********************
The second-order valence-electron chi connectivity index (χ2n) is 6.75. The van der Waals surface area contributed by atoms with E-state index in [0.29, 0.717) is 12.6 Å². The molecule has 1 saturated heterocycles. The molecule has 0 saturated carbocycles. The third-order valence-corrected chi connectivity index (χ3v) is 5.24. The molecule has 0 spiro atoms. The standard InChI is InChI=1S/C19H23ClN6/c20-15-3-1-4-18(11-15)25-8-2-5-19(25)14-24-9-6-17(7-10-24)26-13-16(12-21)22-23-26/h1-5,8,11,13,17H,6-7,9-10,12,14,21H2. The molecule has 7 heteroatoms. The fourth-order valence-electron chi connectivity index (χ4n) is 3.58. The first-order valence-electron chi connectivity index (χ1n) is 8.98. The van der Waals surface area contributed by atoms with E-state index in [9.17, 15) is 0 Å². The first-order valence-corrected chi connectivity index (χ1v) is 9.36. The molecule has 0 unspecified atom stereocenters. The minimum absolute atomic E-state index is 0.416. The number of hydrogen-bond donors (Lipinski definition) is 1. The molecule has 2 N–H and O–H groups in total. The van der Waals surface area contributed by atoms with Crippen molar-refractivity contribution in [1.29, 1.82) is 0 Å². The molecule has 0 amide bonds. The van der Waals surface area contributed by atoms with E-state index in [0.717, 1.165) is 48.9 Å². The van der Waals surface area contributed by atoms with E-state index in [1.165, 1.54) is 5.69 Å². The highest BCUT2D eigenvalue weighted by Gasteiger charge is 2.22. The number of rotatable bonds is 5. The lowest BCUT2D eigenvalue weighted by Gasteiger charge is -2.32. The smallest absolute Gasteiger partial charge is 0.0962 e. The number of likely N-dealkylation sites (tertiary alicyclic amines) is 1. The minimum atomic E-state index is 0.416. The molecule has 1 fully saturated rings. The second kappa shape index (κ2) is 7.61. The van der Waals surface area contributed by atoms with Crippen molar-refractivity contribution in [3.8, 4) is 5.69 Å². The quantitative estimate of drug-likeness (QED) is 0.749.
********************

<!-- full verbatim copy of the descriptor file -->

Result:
The second-order valence-electron chi connectivity index (χ2n) is 6.75. The van der Waals surface area contributed by atoms with E-state index in [0.29, 0.717) is 12.6 Å². The molecule has 1 saturated heterocycles. The molecule has 0 saturated carbocycles. The third-order valence-corrected chi connectivity index (χ3v) is 5.24. The molecule has 0 spiro atoms. The standard InChI is InChI=1S/C19H23ClN6/c20-15-3-1-4-18(11-15)25-8-2-5-19(25)14-24-9-6-17(7-10-24)26-13-16(12-21)22-23-26/h1-5,8,11,13,17H,6-7,9-10,12,14,21H2. The molecule has 7 heteroatoms. The fourth-order valence-electron chi connectivity index (χ4n) is 3.58. The first-order valence-electron chi connectivity index (χ1n) is 8.98. The van der Waals surface area contributed by atoms with E-state index in [9.17, 15) is 0 Å². The first-order valence-corrected chi connectivity index (χ1v) is 9.36. The molecule has 0 unspecified atom stereocenters. The minimum absolute atomic E-state index is 0.416. The number of hydrogen-bond donors (Lipinski definition) is 1. The molecule has 2 N–H and O–H groups in total. The van der Waals surface area contributed by atoms with Crippen molar-refractivity contribution in [1.29, 1.82) is 0 Å². The molecule has 0 amide bonds. The van der Waals surface area contributed by atoms with E-state index in [0.717, 1.165) is 48.9 Å². The van der Waals surface area contributed by atoms with E-state index in [1.165, 1.54) is 5.69 Å². The highest BCUT2D eigenvalue weighted by Gasteiger charge is 2.22. The number of rotatable bonds is 5. The lowest BCUT2D eigenvalue weighted by Gasteiger charge is -2.32. The smallest absolute Gasteiger partial charge is 0.0962 e. The number of likely N-dealkylation sites (tertiary alicyclic amines) is 1. The minimum atomic E-state index is 0.416. The molecule has 1 fully saturated rings. The second kappa shape index (κ2) is 7.61. The van der Waals surface area contributed by atoms with Crippen molar-refractivity contribution in [3.8, 4) is 5.69 Å². The quantitative estimate of drug-likeness (QED) is 0.749.